How Mad Men Deals With The Changing 60s
August 27, 2010
The girlfriend and I spent the last day or so watching reruns of season three and I realized something: there’s a distinct difference in the feeling of the show. In the first three seasons everything seems perfect at a moment’s glance. Only when you spend more than a minute scrutinizing just about anything do you realize it’s all an illusion. The Drapers aren’t the fabled perfect family of the 60s. Don isn’t the benevolent leader or ideal man with a perfect life. Bert Cooper isn’t the razor sharp titan of industry. And Sterling Cooper isn’t some kind of professional utopia.
Far from it. Sterling Cooper is full of horny clumsy businessmen. Betty and Don Draper are trying to convince themselves that they’re in a satisfying marriage. Betty also isn’t content being a housewife. Bert Cooper is an increasingly senile Asia obsessed businessman. Don is incredibly unfaithful and prone to crabby fits. Oh and he’s also hiding his real identity and somewhat of a homophobe. Roger Sterling thinks the solution to his dissatisfaction with life involves leaving his wife for a secretary(and in the process endangering Sterling Cooper). Conrad Hilton and Don Draper aren’t a perfect match. The list goes on but the first look doesn’t suggest any of that.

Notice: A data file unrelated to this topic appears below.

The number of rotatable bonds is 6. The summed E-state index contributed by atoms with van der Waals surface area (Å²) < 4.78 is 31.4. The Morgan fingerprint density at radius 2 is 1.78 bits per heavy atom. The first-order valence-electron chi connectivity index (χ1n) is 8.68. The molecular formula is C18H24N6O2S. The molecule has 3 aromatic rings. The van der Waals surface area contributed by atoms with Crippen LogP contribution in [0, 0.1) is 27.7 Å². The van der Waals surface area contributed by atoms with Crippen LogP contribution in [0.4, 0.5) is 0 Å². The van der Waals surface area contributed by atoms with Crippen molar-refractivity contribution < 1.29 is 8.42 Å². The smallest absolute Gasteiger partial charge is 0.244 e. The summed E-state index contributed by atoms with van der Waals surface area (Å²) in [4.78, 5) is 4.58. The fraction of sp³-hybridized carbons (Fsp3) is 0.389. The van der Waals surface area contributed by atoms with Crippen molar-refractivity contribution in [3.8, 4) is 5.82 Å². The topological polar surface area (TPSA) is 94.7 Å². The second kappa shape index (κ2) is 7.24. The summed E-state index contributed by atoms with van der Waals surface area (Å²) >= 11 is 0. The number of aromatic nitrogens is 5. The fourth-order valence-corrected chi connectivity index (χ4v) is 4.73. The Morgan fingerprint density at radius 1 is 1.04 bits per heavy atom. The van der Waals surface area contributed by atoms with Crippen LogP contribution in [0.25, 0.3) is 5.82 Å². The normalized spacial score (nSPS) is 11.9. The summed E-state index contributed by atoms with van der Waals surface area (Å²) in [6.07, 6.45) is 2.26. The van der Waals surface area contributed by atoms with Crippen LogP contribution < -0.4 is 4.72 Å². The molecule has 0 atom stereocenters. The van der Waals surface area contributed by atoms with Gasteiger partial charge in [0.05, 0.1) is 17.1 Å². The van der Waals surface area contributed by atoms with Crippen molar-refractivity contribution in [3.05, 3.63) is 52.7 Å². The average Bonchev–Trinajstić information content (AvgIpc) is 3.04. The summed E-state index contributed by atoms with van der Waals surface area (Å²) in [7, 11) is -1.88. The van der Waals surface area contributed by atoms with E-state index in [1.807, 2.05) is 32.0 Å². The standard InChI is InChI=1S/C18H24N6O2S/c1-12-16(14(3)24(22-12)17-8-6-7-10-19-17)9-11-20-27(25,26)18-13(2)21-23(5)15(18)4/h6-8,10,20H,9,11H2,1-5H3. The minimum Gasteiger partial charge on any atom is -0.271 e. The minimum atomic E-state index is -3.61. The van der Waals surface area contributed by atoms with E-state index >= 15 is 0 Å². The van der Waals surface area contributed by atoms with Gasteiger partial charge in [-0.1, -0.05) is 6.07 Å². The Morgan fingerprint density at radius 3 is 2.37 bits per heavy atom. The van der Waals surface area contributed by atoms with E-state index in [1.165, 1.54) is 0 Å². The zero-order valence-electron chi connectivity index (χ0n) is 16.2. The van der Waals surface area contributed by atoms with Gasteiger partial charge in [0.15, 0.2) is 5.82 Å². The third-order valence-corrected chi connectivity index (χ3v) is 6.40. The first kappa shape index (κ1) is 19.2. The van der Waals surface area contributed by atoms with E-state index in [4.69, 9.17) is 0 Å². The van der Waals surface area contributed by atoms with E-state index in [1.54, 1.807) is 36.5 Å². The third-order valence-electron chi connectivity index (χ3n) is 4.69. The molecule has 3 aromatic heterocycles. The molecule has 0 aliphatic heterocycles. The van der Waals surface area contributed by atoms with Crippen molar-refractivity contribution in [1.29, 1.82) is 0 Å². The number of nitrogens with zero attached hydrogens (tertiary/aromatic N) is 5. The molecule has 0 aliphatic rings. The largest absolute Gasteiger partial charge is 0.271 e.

But in season 4 the illusion is lifted. It’s easy to see that nothing is perfect. Don Draper is clearly not the ace ad man —or father or husband or lover— that he comes off as. Betty is obviously a bad mother and housewife and quite possibly nuts. The office of Sterling Cooper Draper Price looks cramped and ugly and business isn’t as easy as it used to be. Just landing an account is a struggle.
The difference between season 4 and its predecessors, I think, is how Mad Men deals with the changing times of the 60s. Things are changing for the folks of Sterling Cooper but not in the way that perfectly captures everything that was going on in the 60s. Don isn’t becoming a hippie. Roger isn’t going back to war. Betty isn’t experimenting with drugs. Those things are all in the show but either a degree away or just not happening to these particular people because that’s not how it was for every single person in the 60s. It’s all there but only where it’s appropriate and makes sense.